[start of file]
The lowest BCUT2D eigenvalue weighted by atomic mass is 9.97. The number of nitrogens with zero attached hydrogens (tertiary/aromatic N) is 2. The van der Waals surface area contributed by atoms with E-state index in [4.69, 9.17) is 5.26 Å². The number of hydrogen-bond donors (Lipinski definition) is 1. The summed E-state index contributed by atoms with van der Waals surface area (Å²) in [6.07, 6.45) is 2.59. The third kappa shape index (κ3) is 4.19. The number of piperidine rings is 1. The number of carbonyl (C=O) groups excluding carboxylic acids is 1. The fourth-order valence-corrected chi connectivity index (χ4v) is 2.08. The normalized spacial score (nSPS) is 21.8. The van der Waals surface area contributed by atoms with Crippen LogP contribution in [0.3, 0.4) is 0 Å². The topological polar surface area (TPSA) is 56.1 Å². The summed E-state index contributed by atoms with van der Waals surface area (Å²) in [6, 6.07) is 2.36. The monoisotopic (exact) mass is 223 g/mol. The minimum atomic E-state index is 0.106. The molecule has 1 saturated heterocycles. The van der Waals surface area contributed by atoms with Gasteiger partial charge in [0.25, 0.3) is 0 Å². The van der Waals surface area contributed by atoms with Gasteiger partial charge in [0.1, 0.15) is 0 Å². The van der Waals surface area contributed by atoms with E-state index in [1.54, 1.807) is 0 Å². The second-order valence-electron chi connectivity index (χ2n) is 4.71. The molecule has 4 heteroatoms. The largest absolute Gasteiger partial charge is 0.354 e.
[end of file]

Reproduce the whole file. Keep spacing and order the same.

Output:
The lowest BCUT2D eigenvalue weighted by atomic mass is 9.97. The number of nitrogens with zero attached hydrogens (tertiary/aromatic N) is 2. The van der Waals surface area contributed by atoms with E-state index in [4.69, 9.17) is 5.26 Å². The number of hydrogen-bond donors (Lipinski definition) is 1. The summed E-state index contributed by atoms with van der Waals surface area (Å²) in [6.07, 6.45) is 2.59. The third kappa shape index (κ3) is 4.19. The number of piperidine rings is 1. The number of carbonyl (C=O) groups excluding carboxylic acids is 1. The fourth-order valence-corrected chi connectivity index (χ4v) is 2.08. The normalized spacial score (nSPS) is 21.8. The van der Waals surface area contributed by atoms with Crippen LogP contribution in [0.3, 0.4) is 0 Å². The topological polar surface area (TPSA) is 56.1 Å². The summed E-state index contributed by atoms with van der Waals surface area (Å²) in [6, 6.07) is 2.36. The monoisotopic (exact) mass is 223 g/mol. The minimum atomic E-state index is 0.106. The molecule has 1 saturated heterocycles. The van der Waals surface area contributed by atoms with Gasteiger partial charge in [0.25, 0.3) is 0 Å². The van der Waals surface area contributed by atoms with Gasteiger partial charge in [0.1, 0.15) is 0 Å². The van der Waals surface area contributed by atoms with E-state index in [1.54, 1.807) is 0 Å². The second-order valence-electron chi connectivity index (χ2n) is 4.71. The molecule has 4 heteroatoms. The largest absolute Gasteiger partial charge is 0.354 e.